Amy Coffin at the We Tree Blog has come up with another great blog theme, 52 Weeks of Abundant Genealogy, which presents bloggers (and others) with a weekly topic related to the abundant resources in the genealogy community including websites, applications, libraries, archives, genealogical societies and more. With so much of my family history based in England, I’ve decided to approach these 52 weeks with a British perspective.
This week’s focus is on paid online genealogy tools. In thinking about the abundance of genealogical sources available to the online researcher, I have to marvel at what I”ve been able to accomplish on the British side of my family tree from the comfort of my favorite armchair here in Northwest Pennsylvania. If I had to choose just one paid online tool, I’d have to say my subscription to FindMyPast.co.uk has been the most useful in locating UK records I couldn’t access any other way from this side of the pond.
My full subscription to FindMyPast costs just under $200 per year, and I pay half every six months, with a 10% discount if I don’t let the subscription lapse. There is also the option to purchase credits to use on specific database searches, but I’ve found an annual membership to be the most economical. Compared with Ancestry’s World membership, my other goto site, FindMyPast is about half the cost.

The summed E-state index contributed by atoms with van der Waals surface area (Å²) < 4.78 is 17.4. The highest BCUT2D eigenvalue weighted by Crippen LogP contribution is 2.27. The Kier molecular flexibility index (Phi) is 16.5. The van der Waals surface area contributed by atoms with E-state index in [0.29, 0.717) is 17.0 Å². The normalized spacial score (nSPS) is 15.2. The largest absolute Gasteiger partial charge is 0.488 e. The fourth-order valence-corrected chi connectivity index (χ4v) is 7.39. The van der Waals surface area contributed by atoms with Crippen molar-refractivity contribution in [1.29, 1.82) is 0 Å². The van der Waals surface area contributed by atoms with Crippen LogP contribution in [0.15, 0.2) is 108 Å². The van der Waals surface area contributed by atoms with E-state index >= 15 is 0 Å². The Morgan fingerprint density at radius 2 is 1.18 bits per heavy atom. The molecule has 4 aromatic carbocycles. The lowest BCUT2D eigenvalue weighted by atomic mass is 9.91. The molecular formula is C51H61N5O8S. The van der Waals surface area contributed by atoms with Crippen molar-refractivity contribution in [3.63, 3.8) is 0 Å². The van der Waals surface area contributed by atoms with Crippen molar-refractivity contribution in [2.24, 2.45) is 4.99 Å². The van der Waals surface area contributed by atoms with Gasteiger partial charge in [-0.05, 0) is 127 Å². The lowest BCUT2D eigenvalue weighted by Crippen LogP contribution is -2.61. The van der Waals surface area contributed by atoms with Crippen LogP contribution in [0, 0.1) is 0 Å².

- Ancestry.com’s World membership is $299.40 per year, or if you’d like to do it for a month at a time, it’s $34.95.
- FindMyPast’s six month full suscription is 62.95 pounds sterling, or roughly $97 ($194 annually).
While I consider FindMyPast vital to my research, I don’t see it as a replacement for Ancestry.com. It’s more of a supplement. Two things it does have which can’t be found on Ancestry are:
- The 1911 UK census, which FindMyPast has indexed on both names and addresses.
- FindMyPast’s extensive military collections, spanning the dates 1656-1994.
I’ve had great luck using the Chelsea Pensioners database, where I finally found the answer to a longstanding brickwall that has been the stuff of legends in my Turner side of the family tree. I was able to view digitized copies of my great grandfather’s WWI service records, and have been able to view military service records for ancestors as far back as the 1840s. These two record sets alone make my FindMyPast subscription invaluable.
The most frustrating aspect of searching in FindMyPast, is the way in which results appear. Unlike Ancestry, which returns specific records, FindMyPast offers pages of records within which a specific name might appear. For example, if I’m searching for John Denchfield of Buckinghamshire, one of the results might be a range of digital images of pages from a Buckinghamshire parish register arranged alphabetically for Dea-Dex. More often than not, no John Denchfield turns up in those pages. I do wonder if I’m doing something wrong, or if there’s a way to make more efficient use of FindMyPast’s database, but in the meantime, I waste a lot of time scrolling through records which don’t contain the name I’m looking for.
Overall, I’m pleased with FindMyPast and consider it a valuable part of my British research repertoire. If you’re looking for ancestors in the United Kingdom, FindMyPast deserves a look. New collections are added frequently, and the site is well maintained.